Determining “what is available" and "what works” does not always go hand-in-hand in Nepal, but the one clear line Empower Generation has drawn is choosing branded versus “generic” solar products. Generic products now comprise more than 50 percent of total pico solar product sales globally, but the organization chooses to sell only branded items that meet the standards of Lighting Global, an institution that offers quality control assurance and standardization for off-grid solar products. Empower Generation’s rationale is that its organization is at the center of creating a new market in Nepal, and quality—and the perception of quality—are crucial to its success.
This is also where Empower Generation’s focus on building women entrepreneurs has a double impact. Because women are responsible for household energy decisions, women also have the potential to foster energy-related behavior change. Lack of awareness, technical knowledge and trust in new technologies are big barriers to the adoption of renewable energy products among the global poor. Families are often hesitant to switch from kerosene and candles to unfamiliar products with higher upfront price tags.
“Introducing a new technology always requires much customer education and awareness creation,” writes SEED program manager Amelie Heuer in a recent case study on Solar Sister—a Uganda-based solar organization with a similar model to Empower Generation. “[Focusing] on woman-to-woman sales is the best way of introducing new technology in rural households where women are the primary users and managers of household energy. Rooted in their communities, they become trusted energy advisors and focal points for quality customer care.”
Cherneff, of course, agrees. "Anyone who wants to sell renewable energy should be able to sell renewable energy,” she says. Indeed, both women and men serve as sales agents for Empower Generation. “But women telling their stories to other women is the most effective marketing tactic we have,” she adds.
Breadth and depth
Empower Generation hopes to increase its network of women-led businesses from 14 to 20 this year. It is also in the early stages of exploring a launch in its second market: Myanmar. Myanmar is nearly twice the size of Nepal with an electrification rate of only 23 percent. Empower Generation estimates that the country is a $1.1 billion market for solar products annually.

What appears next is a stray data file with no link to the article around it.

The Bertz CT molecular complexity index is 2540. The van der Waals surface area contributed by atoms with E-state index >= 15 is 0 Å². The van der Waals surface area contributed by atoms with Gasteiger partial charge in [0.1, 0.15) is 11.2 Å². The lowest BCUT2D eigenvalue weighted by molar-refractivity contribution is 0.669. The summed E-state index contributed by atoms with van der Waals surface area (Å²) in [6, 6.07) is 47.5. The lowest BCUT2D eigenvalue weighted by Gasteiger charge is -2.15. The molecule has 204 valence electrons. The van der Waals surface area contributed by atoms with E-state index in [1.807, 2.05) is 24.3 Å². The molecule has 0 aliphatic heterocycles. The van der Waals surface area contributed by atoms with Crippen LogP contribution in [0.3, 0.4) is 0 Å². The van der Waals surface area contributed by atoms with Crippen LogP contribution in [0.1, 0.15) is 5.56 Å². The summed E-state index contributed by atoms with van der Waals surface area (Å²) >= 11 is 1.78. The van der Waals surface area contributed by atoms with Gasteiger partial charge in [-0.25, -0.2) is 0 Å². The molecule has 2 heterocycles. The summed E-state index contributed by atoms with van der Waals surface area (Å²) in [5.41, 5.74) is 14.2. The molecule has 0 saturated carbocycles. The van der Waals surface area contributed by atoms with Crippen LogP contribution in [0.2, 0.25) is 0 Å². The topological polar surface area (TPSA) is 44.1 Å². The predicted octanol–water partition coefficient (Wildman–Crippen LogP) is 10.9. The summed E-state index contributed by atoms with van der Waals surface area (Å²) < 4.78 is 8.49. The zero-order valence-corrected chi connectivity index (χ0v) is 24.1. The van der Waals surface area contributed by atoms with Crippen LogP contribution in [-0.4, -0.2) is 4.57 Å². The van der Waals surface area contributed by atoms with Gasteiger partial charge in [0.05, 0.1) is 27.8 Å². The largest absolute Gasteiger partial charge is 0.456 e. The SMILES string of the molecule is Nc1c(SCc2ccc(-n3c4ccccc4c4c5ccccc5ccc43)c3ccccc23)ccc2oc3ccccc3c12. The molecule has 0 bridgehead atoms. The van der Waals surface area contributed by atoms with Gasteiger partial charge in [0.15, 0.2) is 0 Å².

To expand, the organization needs capital to build its network and business support services. It is actively fundraising with the hope of securing $300,000 in grants and donations for its non-profit and $1.5 million in investment capital for the for-profit by the end of the year.
Cherneff admits that she has hesitated over the organization’s expansion plans to a new country, because she feels there is deeper impact to be made among the communities it serves in Nepal. For example, Empower Generation has started vetting and selling new technologies, including clean cookstoves and water filters, to help its Solar CEOs grow their businesses while fulfilling other community needs. But Cherneff says that as Empower Generation’s CEO, she faces pressure from potential funders and investors to prove that the organization can achieve scalable impact while heading towards profitability. That means reporting bigger impact numbers: jobs created, lamps sold, people reached, energy dollars saved, and carbon emissions offset.
“People ask whether we’re concerned about market saturation, but would you be happy with just one light bulb?”
“We are seeing incredible impact with our program in [people’s] lives, but this doesn’t always seem to match up with the volume-based demand and focus on fast returns from impact investors,” says Cherneff.
Empower Generation reports both its financials and impact in its annual report, which included 139 jobs created, 39,000 lamps sold, nearly 200,000 people reached, $1.45 million energy dollars saved and 8,017 tons of carbon dioxide displaced in 2015. But Cherneff sees this numbers-driven approach to impact as highly subjective, because metrics vary from organization to organization, report to report.
It also ignores subtler but meaningful examples of impact, she says. For instance, one of Empower Generation’s entrepreneurs—34-year-old Basanti Chaudhary—recently decided to go back to school to complete her secondary education. Chaudhary was among the 50 percent of girls in the rural Kailali District in Far Western Nepal who receive early education but do not advance or fail to pass their high school matriculation exams. Chaudhary dropped out of school after she failed the exam. She decided to give the exam another run, however, two years after joining Empower Generation and building a small enterprise that supports her entire family. Two other Solar CEOs made the same decision.
“For them, being successful in one aspect of their lives gave them the confidence to aim for success in others,” Cherneff says.
While it is far too early to call this a trend, Cherneff says she hopes it will start to have a domino effect on other women and girls. “Increasing [women’s] social capital, increases their social value. And it starts by having women provide a critical service that everyone needs.”